UNICEF Says 19.9m Women,Girls Are Survivors of FGM In Nigeria

 

Abah Nnanna

The United Nations Children’s Fund (UNICEF) has disclosed that the increasing rate of Female Genital Mutilation (FGM) practice has grown with estimated 19.9 million survivors in Nigeria.

The practice rose from 16.9 percent in 2013 to 19.2 percent in 2018, adding that FGM remains widespread in Nigeria, with an estimated 19.9 million survivors.

Mrs. Maureen Zubie-Okolo, Officer-in-Charge, UNICEF Office, Enugu who was represented by Mr. Victor Atuluchukwu, a Child Protection Specialist, UNICEF, Enugu Office stated that, “Nigeria accounts for the third highest number of women and girls who have undergone FGM worldwide”

Zubie-Okolo made the revelation during the weekend on the occasion of a one day Media dialogue on the 2022 International Day of Zero Tolerance to Female Genital Mutilation, held in Golden Royale Hotel, Enugu.

The event was organized by Broadcasting Corporation of Abia State (BCA) Umuahia, in collaboration with United Nations Children’s Fund (UNICEF).

Mrs. Zubie-Okolo, disclosed that COVID-19 disruptions could greatly increase genital mutilation to about 2million cases by 2030, a situation that would have been adverted if not for the pandemic.

This year’s theme is -“Accelerating Investment to End Female Genital Mutilation”,

The UNICEF boss warned that FGM is on the rise among Nigerian girls aged 0-14,
noted that the International Day of Zero Tolerance for FGM, “reminds us that we are not alone in this work and that we need to accelerate efforts- especially with families and communities, to achieve a Nigeria safe for girls and women and finally free of FGM”

The Officer explained that the national prevalence of FGM among women in Nigeria, aged 15-49 dropped from 25 percent in 2013 to 20 percent in 2018, while prevalence among girls aged O-14 increased from 16.9 percent to 19.2 percent in the same year.

She noted that across Nigeria, there are disparities in the practice.

“State prevalence ranges from 62 percent in Imo to less than 1 percent in Adamawa and Gombe. The prevalence of FGM is highest in the South East (35 percent) and South West (30 percent) and the lowest in the North East (6 percent).
UNICEF is initiating a community-led movement to eliminate FGM in five Nigerian states where it is highly prevalent: Ebonyi, Ekiti, Imo, Osun and Oyo. Nearly 3 million girls and women would have undergone FGM in these states in the last five years,”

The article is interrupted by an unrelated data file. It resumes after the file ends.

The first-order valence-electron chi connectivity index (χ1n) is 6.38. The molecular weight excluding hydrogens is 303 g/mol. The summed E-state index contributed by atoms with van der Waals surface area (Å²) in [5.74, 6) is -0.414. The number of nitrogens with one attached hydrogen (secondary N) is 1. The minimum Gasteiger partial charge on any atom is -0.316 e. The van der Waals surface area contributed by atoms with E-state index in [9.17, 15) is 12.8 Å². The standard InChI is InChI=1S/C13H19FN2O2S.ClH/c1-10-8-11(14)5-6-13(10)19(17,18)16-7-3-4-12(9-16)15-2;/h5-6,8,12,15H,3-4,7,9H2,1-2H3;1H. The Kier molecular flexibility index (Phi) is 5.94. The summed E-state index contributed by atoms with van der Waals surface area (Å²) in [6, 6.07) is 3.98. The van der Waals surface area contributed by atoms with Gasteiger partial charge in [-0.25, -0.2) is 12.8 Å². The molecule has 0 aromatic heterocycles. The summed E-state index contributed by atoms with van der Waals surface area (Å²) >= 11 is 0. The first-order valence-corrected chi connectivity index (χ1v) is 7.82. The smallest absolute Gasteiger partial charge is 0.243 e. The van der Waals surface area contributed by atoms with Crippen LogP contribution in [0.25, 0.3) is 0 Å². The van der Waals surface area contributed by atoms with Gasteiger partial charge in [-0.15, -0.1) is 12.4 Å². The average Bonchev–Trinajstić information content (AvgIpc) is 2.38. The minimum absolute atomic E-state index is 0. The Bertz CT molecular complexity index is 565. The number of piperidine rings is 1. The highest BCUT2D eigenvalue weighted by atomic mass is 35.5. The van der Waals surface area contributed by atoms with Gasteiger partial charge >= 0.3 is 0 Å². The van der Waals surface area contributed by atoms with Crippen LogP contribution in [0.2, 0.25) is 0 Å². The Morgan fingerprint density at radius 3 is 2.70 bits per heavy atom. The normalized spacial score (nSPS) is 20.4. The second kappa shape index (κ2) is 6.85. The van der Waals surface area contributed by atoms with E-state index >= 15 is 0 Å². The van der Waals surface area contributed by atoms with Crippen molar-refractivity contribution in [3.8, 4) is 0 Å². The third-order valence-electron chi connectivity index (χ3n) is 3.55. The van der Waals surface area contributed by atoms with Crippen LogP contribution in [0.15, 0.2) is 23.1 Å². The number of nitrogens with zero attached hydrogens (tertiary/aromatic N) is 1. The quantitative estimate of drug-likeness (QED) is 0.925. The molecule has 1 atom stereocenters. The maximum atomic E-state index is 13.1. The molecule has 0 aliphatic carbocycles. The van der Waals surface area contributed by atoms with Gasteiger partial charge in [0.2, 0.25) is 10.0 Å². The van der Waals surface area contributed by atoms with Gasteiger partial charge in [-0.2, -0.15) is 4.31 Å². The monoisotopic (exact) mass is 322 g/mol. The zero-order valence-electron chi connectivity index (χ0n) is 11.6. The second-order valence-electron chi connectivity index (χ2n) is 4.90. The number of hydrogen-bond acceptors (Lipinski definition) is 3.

Dr. Ijeoma Onuoha-Ogwe, Communications Officer, UNICEF, Enugu Office explained that the objectives of the media dialogue included engaging and equiping Journalists with adequate knowledge about the practice.

The Journalists were drawn from two States where the FGM is more rife and from three other surrounding States with minimal records of the practice.

Barr. Ijeoma Ajanwachukeu during her presentation said that FGM is recognized internationally as a violation of human rights of girls and women, describing it is an extreme form of discrimination against girls and women- rights to health, security and physical integrity, right to be free from torture and cruel, inhuman or degrading treatment.

Director General of Broadcasting Corporation of Abia State, Mr. Anyaso Anyaso, noted that accelerated and increased investment in women and girls is key to elimination of FGM.

He emphasized that FGM comprises all procedures that involve altering or injuring the female genitalia for non-medical reasons, adding that girls who undergo female genital mutilation face short-term complications such as severe pain, shock, excessive bleeding, infections, and difficulty in passing urine, as well as long-term consequences for their sexual and reproductive health and mental health.

“This year’s FGM theme, is seeking for collectively investment of human and capital resources in the fight against the obnoxious and harmful FGM practice”, he added.

In his presentation, titled “FGM Practice in Nigeria” Mr. Victor Atuchukwu, Child Protection Specialist, UNICEF Field Office, Enugu, stated that treating FGM would cost USD 1.4billion per year globally, if all resulting medical were addressed.
“If no action is taken, it is estimated that these cost will soar by 50% as population grow as more girls undergo the procedure,” he added.

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